Thinking Outside of the Box

Throughout Clare’s book so far, we have seen the intense struggle of coming to terms with an identity that fits so many yet no boxes at the same time. Not only does Clare wrestle with the emotional ties of his hometown and those who reside within versus his current politics and beliefs on the logging industry, but he also talks in depth about how his “redneck” identity made it even more difficult to feel a sense of belonging in the queer community because of deviating from the urban queer identity that is seen as the norm. On page 33, Clare describes the word “redneck”’s denotation, connotation, and “usage by progressives, including many who are queer”(33). Here, Clare wrote the last interpretation of the word as “Any person who is racist, violent, uneducated and stupid (as if they are the same thing), woman-hating, gay-bashing, Christian fundamentalist, ect. 2. Use as a synonym for every type of oppressive belief except classism.”(33) Though “redneck” is something that Clare associates with his identity, he doesn’t fit this specific usage of the word that many others believe. Along those same lines, although Clare’s queer identity is also a main part of him, he doesn’t necessarily fit the urban image of queerness that was expected by others. This brings it back to how he is a part of, however cannot be completely defined by, many different and especially contradictory identities. This has led to the journey of his own acceptance and understanding of his identity that we have been following throughout the book. 

4 thoughts on “Thinking Outside of the Box”

  1. Jack O. Lantern, your analysis of this passage was insightful and made me consider how politicized the term redneck is. I agree that this is one the many contradictory identities Clare belongs to. I find it also interesting how ‘redneck’ or working-class style has been adopted by some of the queer communities Clare mentions. Later on in the reading, on page 157, Clare comments on another lesbian’s steel-toed boots, only to learn they are a fashion statement, not a necessity for a manual-labor job. This sort of adoption of working-class clothing as fashionable is an interesting trend (Carhartt, in recent times), and confuses Clare who can neither identify himself in the homophobic loggers from his hometown, or the metropolitan lesbian who dresses as such.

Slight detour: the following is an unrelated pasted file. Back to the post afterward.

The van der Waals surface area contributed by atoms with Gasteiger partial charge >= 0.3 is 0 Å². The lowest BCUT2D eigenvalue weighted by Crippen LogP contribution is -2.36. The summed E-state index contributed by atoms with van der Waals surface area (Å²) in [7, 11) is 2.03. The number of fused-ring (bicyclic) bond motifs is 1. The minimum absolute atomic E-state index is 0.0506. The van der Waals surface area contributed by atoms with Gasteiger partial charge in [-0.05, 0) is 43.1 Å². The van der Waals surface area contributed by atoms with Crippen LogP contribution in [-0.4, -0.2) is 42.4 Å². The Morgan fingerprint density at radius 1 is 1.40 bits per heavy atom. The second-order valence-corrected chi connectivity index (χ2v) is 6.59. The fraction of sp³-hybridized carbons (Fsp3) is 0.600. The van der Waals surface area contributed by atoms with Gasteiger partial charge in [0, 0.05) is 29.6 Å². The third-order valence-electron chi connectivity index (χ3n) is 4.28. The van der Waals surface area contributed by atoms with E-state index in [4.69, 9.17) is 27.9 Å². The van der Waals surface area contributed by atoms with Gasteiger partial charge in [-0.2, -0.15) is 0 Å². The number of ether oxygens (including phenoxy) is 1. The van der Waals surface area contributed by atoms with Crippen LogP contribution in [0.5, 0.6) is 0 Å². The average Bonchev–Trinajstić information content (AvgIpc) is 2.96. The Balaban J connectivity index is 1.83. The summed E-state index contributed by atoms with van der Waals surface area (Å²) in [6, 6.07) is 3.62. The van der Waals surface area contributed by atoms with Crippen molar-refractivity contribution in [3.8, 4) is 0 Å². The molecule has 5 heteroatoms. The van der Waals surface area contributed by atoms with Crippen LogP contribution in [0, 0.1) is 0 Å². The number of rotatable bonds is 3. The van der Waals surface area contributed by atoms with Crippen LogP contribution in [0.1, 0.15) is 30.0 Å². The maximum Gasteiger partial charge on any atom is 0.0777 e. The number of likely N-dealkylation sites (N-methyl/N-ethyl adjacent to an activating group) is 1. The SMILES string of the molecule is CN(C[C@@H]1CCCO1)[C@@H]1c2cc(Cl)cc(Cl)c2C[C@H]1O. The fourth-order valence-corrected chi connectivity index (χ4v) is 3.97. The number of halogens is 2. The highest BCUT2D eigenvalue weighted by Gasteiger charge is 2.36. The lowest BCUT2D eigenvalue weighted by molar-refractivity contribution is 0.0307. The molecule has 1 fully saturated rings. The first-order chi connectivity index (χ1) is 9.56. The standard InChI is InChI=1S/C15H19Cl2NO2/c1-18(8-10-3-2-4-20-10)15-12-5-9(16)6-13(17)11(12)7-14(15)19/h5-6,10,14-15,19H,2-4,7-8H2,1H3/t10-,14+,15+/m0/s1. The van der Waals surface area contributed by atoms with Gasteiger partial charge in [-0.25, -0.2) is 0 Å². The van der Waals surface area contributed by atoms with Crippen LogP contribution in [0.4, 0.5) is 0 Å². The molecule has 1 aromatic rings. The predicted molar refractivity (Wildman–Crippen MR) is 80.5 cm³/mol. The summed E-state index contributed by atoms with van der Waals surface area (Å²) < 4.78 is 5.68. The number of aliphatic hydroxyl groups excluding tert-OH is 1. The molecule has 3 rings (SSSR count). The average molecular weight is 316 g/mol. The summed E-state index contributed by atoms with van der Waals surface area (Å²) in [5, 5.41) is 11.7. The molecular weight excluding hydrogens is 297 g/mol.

2. Thank you for bringing this up. I never really thought about how politicized the term redneck is, and now that I think about it, I can realize that a lot of terminology about people who aren’t living in suburban or urban centers (i.e. “redneck” “hick”) are often very stigmatized and used as almost political attacks against people in rural areas.

  3. The example that Clare provides regarding his aunt’s girlfriend, Barb, resonates with the post and the comment. Metronormative thinking would consider that Barb would be totally ostracized in Clare’s family, feeling unwelcome for being lesbian and African American. However, Clare said how his family actually acknowledges her as part of the family, being Barb’s girlfriend, not a roommate. On the other hand, Clare says how middle-class families located in more progressive and urban areas could have a much more biased, “don’t ask, don’t tell” attitude towards Barb. Clare invites the reader, especially the urban one, to burst their own bubble.

  4. This analysis is extremely thoughtful and relevant to all of us students as Pennsylvanians/Pennsyltuckians. One of my close friends from high school grew up in a very conservative “Redneck” family, and while he obviously holds some animosity towards his parents and their blatent homophobia, he also expressed to me the graditude and love he still holds for them. This excerpt from your entry stuck out to me: “although Clare’s queer identity is also a main part of him, he doesn’t necessarily fit the urban image of queerness that was expected by others.” As inclusivity in the LGBTQ+ community continues to become evermore nuanced and complicated, this idea is so important to keep in mind. Not every queer person looks like the physical embodiment of their sexuality, and that can make it hard for such people to find safety and community within spaces that don’t recognize their appearance as valid.

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